Fernando Dominguez, an 88-year-old Mexican immigrant, is an accomplished physician and surgeon, who retired eight years ago but did not want to stop doing activities. He described colon cancer and a knee injury like speed bumps toward his pursuit of a fourth-degree black belt in taekwondo.
Dominguez stared practicing martial arts at the age of 75. He said taekwondo keeps him in shape and gives him a strong mind.
"Living should not be stationary," he said. "We should have a goal, 'What am I going to accomplish? What am I going to do five or 10 years from today?' Have a goal and go after that."
So far, when measured by that standard, Dominguez gives himself a passing grade.
His pursuit started around the mid-1920s in the Gulf Coast port city of Coatzacoalcos, located in southern Mexico. He saw doctors, noticed their care for patients and decided he would follow in their footsteps.
Dominguez turned out to be a medical doctor at a university in Mexico City. He practiced general medicine in the city for some time, before eventually moving to America and becoming a surgeon.
Dominguez went to the University of Houston in 1959 and studied internal medicine. He then moved on to the Cabell Huntington Hospital a year later for further training in Huntington. He became an American citizen in April 1963 and received certificates from both facilities.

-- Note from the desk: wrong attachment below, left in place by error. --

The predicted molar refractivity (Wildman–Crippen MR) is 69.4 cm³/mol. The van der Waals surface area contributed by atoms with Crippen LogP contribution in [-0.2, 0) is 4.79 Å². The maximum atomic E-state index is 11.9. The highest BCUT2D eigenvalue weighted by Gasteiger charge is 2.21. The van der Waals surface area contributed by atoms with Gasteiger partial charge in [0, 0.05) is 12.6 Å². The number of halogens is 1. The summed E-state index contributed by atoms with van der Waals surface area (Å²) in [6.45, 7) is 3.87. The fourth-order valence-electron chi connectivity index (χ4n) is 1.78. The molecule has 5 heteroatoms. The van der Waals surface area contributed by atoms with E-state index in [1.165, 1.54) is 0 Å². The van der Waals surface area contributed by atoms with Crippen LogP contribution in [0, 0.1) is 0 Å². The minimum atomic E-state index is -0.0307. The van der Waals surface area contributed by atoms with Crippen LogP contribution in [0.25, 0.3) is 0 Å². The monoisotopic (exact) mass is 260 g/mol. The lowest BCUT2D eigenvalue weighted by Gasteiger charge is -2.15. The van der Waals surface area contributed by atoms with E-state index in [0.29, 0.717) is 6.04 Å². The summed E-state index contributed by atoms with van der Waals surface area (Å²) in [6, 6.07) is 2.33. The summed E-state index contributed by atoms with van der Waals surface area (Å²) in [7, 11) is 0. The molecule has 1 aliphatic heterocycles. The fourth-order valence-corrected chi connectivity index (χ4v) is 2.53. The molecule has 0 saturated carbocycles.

The aspiring surgeon practiced full time at Huntington's VA Medical Center, while he completed the necessary training. He then joined with his trainer in opening a private practice downtown, eventually stepped into his own practice and finally returned to the VA Medical Center where he retired in 2005.
Dominguez had developed a passion for taekwondo a few years earlier. It was born out of a conversation with local grandmaster Chong Kim as Dominguez enjoyed an evening of tennis, another passion of his.
"It was difficult for me," he said. "In taekwondo, 90 percent of it is kicking. You know, at the age 75 or 76 kicking is difficult."
But Dominguez kept at it and received his third-degree black belt in May 2008. It was essential for him to wait four years before trying for another degree, because he had developed colon cancer in June 2009.
"To me, having a black belt second-degree, fourth-degree or fifth-degree doesn't matter," he said. "The goal is, like I said, to have good physical condition, good manners to help people and defend yourself if you have to."